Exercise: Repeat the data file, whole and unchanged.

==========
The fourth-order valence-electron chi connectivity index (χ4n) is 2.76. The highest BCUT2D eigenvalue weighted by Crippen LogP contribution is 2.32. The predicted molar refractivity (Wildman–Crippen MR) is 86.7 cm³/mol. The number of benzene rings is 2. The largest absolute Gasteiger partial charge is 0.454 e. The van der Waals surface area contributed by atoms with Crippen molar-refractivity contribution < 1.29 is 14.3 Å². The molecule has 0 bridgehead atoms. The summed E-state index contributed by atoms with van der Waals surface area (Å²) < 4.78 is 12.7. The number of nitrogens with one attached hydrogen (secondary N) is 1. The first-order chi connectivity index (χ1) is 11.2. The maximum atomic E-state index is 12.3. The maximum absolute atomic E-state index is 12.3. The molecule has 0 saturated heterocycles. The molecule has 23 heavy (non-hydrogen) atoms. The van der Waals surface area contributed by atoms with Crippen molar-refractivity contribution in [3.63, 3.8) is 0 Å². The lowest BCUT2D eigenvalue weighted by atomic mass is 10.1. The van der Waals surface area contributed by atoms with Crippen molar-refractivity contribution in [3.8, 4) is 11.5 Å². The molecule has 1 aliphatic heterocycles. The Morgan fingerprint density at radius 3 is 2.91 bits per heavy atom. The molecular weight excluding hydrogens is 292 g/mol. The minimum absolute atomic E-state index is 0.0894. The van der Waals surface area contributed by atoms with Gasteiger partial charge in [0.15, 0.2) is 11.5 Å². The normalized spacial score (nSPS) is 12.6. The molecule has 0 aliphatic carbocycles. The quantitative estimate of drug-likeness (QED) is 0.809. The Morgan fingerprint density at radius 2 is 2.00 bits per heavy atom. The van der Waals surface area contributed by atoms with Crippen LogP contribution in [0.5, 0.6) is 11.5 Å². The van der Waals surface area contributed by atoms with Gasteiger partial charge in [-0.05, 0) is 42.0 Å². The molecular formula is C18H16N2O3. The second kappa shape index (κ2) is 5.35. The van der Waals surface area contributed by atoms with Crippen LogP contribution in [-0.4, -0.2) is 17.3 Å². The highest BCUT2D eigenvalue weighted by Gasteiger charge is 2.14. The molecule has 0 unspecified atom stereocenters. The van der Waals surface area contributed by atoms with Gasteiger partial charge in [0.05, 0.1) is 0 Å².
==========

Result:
The fourth-order valence-electron chi connectivity index (χ4n) is 2.76. The highest BCUT2D eigenvalue weighted by Crippen LogP contribution is 2.32. The predicted molar refractivity (Wildman–Crippen MR) is 86.7 cm³/mol. The number of benzene rings is 2. The largest absolute Gasteiger partial charge is 0.454 e. The van der Waals surface area contributed by atoms with Crippen molar-refractivity contribution < 1.29 is 14.3 Å². The molecule has 0 bridgehead atoms. The summed E-state index contributed by atoms with van der Waals surface area (Å²) < 4.78 is 12.7. The number of nitrogens with one attached hydrogen (secondary N) is 1. The first-order chi connectivity index (χ1) is 11.2. The maximum atomic E-state index is 12.3. The maximum absolute atomic E-state index is 12.3. The molecule has 0 saturated heterocycles. The molecule has 23 heavy (non-hydrogen) atoms. The van der Waals surface area contributed by atoms with Crippen molar-refractivity contribution in [3.63, 3.8) is 0 Å². The lowest BCUT2D eigenvalue weighted by atomic mass is 10.1. The van der Waals surface area contributed by atoms with Crippen molar-refractivity contribution in [3.8, 4) is 11.5 Å². The molecule has 1 aliphatic heterocycles. The Morgan fingerprint density at radius 3 is 2.91 bits per heavy atom. The molecular weight excluding hydrogens is 292 g/mol. The minimum absolute atomic E-state index is 0.0894. The van der Waals surface area contributed by atoms with Gasteiger partial charge in [0.15, 0.2) is 11.5 Å². The normalized spacial score (nSPS) is 12.6. The molecule has 0 aliphatic carbocycles. The quantitative estimate of drug-likeness (QED) is 0.809. The Morgan fingerprint density at radius 2 is 2.00 bits per heavy atom. The van der Waals surface area contributed by atoms with Crippen LogP contribution in [0.5, 0.6) is 11.5 Å². The van der Waals surface area contributed by atoms with Gasteiger partial charge in [-0.05, 0) is 42.0 Å². The molecular formula is C18H16N2O3. The second kappa shape index (κ2) is 5.35. The van der Waals surface area contributed by atoms with Crippen LogP contribution in [-0.4, -0.2) is 17.3 Å². The highest BCUT2D eigenvalue weighted by Gasteiger charge is 2.14. The molecule has 0 unspecified atom stereocenters. The van der Waals surface area contributed by atoms with Gasteiger partial charge in [0.05, 0.1) is 0 Å².